They use green manure, a cover crop on fallow lands that is a mix of numerous different seed varieties and uses significantly less water than previous crops. They have an efficient potato seed growing system to propagate healthy, disease-free potatoes that need less water across the nation. They’ve quit using toxic chemicals to kill weeds like their neighbors. They use crop rotation methods that have cut their water consumption in half. Rockey said he is optimistic that their steps towards sustainability will keep them afloat even if water levels remain low.
“I’m about the whole picture. If we have good solid run-off we’ll be fine on Rockey Farms but I’m worried about the others,” Rockey said.
Rockey’s optimism comes with a hint of something more foreboding. He sees some other farmers in the valley pumping all of their irrigation water from the aquifer without concern and without recharging it. Both Rockey and Simpson say that this behavior is the kind that is detrimental to the aquifer without natural flows of the river to recharge it. Rockey has noticed differences over time as water levels drop.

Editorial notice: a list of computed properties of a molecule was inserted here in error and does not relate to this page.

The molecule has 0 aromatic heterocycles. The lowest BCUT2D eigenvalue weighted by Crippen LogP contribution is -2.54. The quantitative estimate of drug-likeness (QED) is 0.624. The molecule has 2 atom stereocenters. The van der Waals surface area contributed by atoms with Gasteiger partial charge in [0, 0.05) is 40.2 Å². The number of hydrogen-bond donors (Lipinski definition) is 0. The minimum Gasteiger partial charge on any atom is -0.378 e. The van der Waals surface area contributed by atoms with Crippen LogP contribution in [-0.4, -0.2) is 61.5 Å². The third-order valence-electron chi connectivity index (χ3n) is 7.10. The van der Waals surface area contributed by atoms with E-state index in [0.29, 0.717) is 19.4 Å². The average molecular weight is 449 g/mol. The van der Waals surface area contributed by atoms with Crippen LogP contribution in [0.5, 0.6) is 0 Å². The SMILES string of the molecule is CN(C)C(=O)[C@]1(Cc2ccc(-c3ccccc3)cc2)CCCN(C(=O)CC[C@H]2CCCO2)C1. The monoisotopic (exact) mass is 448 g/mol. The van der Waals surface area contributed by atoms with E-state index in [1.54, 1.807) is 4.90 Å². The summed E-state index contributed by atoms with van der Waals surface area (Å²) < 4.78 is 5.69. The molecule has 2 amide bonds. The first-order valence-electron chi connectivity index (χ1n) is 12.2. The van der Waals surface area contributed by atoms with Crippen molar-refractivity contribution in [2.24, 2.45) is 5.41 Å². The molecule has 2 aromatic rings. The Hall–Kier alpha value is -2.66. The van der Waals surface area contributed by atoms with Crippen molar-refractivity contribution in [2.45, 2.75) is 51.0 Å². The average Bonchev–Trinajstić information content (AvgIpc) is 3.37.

“When we grew up we never saw what we did in 2002 and the late ’90s,” Rockey said.
He remembered watching his dad enlist his moms to help to pull a tractor out of a muddy field where it’d sunk, during a year when the water table was extremely high. He was 10 years old. Rockey compared this to a drought in 2002 that had record low water levels. He hopes his community’s efforts can bring the water level back up.
Subdistrict 1 is trying to secure a stable and full aquifer for future farmers in the valley. Currently, only about half of the farmers are actually changing their strategies to adapt to less water. While some are not trying to be conservative with water the only solution seems to be a heavy snowpack this year that will replenish. But with rising temperatures, will it happen?
Uncertainty is definitely a characteristic of Rockey’s, Simpson’s, and all San Luis Valley farmers’ futures. Districts may be able to provide some stability if more people respond to fallow programs, recharge the aquifer, and work hard to shift farming to more sustainable methods using less water.
Simpson said, “We’re committed to making it work.”